Basic principle of adaptive optics

Astronomers are always striving to improve the resolution and imaging quality of the objects in the Universe. One of the ways to achieve this is to increase the size of telescopes. However, no matter how large the telescope is, the Earth's atmosphere will always degrade the imaging quality of the observed objects.
Adaptive Optics (AO) is a technique for the real-time correction of image distortions (wavefront aberrations) induced by the Earth's atmosphere. The idea is to try to counteract the wavefront aberrations by introducing an active/adaptive optical element in the telescope. Such active elements can be Deformable Mirrors (DMs) whose surface shape can be adaptively changed such that it corrects for the wavefront aberrations.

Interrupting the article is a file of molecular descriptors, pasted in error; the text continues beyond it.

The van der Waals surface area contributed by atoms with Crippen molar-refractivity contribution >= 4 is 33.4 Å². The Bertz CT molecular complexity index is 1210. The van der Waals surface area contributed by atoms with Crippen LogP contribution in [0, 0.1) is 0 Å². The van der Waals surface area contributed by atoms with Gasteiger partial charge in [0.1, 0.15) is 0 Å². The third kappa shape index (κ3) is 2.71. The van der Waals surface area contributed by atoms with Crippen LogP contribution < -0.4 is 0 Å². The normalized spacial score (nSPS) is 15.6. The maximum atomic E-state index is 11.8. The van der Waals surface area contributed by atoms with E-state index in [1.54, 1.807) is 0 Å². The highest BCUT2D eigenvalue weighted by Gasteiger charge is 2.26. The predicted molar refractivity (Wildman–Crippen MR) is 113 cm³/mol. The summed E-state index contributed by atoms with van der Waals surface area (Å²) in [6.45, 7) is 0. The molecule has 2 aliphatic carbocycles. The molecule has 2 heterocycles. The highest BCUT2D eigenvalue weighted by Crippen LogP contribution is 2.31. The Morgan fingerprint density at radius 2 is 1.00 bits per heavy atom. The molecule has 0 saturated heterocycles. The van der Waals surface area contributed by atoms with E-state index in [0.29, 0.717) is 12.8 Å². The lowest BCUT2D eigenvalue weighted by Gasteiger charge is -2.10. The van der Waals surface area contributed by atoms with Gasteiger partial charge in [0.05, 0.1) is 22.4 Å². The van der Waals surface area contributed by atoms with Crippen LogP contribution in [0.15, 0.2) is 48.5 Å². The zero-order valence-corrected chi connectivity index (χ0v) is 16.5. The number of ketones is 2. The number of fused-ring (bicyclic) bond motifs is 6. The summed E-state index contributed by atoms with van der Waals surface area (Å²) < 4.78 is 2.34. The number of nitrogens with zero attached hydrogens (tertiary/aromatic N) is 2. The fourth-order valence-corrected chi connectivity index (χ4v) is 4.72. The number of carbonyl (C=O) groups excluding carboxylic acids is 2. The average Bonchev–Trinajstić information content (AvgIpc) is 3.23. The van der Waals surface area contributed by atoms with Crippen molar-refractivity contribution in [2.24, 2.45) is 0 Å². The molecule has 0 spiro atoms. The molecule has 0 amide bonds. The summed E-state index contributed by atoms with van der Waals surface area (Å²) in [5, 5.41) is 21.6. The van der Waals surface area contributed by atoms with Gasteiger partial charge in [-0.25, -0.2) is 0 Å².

Between a DM and an image Detector, a Beam Splitter (BM) is placed. The wavefront aberrations are measured by a WaveFront Sensor (WFS). The information obtained by a WFS is sent to a controller that in real-time calculates the "best" DM surface shape, that will correct wavefront aberrations.
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